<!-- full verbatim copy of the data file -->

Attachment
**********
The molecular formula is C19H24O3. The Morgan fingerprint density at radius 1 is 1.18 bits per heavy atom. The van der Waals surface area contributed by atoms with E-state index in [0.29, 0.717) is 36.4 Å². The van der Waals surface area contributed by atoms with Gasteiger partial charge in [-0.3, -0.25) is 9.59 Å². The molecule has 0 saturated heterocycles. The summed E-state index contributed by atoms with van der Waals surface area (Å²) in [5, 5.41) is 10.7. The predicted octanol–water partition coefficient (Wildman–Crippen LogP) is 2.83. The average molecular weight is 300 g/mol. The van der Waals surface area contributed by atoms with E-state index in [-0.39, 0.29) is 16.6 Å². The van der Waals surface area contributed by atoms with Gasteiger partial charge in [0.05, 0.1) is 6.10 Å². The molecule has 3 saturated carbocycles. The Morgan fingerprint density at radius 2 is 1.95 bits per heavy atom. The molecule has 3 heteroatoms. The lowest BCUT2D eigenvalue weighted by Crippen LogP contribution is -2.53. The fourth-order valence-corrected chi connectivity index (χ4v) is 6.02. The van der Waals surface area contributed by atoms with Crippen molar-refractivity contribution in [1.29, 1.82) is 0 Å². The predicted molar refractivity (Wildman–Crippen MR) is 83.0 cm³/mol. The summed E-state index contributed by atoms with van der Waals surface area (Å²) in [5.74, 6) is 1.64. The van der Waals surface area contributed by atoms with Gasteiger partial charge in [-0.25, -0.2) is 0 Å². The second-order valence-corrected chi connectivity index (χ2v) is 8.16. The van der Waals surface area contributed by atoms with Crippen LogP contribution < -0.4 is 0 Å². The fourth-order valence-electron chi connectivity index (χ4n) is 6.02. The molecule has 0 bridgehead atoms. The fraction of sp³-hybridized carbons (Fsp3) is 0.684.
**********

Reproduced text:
The molecular formula is C19H24O3. The Morgan fingerprint density at radius 1 is 1.18 bits per heavy atom. The van der Waals surface area contributed by atoms with E-state index in [0.29, 0.717) is 36.4 Å². The van der Waals surface area contributed by atoms with Gasteiger partial charge in [-0.3, -0.25) is 9.59 Å². The molecule has 0 saturated heterocycles. The summed E-state index contributed by atoms with van der Waals surface area (Å²) in [5, 5.41) is 10.7. The predicted octanol–water partition coefficient (Wildman–Crippen LogP) is 2.83. The average molecular weight is 300 g/mol. The van der Waals surface area contributed by atoms with E-state index in [-0.39, 0.29) is 16.6 Å². The van der Waals surface area contributed by atoms with Gasteiger partial charge in [0.05, 0.1) is 6.10 Å². The molecule has 3 saturated carbocycles. The Morgan fingerprint density at radius 2 is 1.95 bits per heavy atom. The molecule has 3 heteroatoms. The lowest BCUT2D eigenvalue weighted by Crippen LogP contribution is -2.53. The fourth-order valence-corrected chi connectivity index (χ4v) is 6.02. The van der Waals surface area contributed by atoms with Crippen molar-refractivity contribution in [1.29, 1.82) is 0 Å². The predicted molar refractivity (Wildman–Crippen MR) is 83.0 cm³/mol. The summed E-state index contributed by atoms with van der Waals surface area (Å²) in [5.74, 6) is 1.64. The van der Waals surface area contributed by atoms with Gasteiger partial charge in [-0.25, -0.2) is 0 Å². The second-order valence-corrected chi connectivity index (χ2v) is 8.16. The van der Waals surface area contributed by atoms with Crippen LogP contribution < -0.4 is 0 Å². The fourth-order valence-electron chi connectivity index (χ4n) is 6.02. The molecule has 0 bridgehead atoms. The fraction of sp³-hybridized carbons (Fsp3) is 0.684.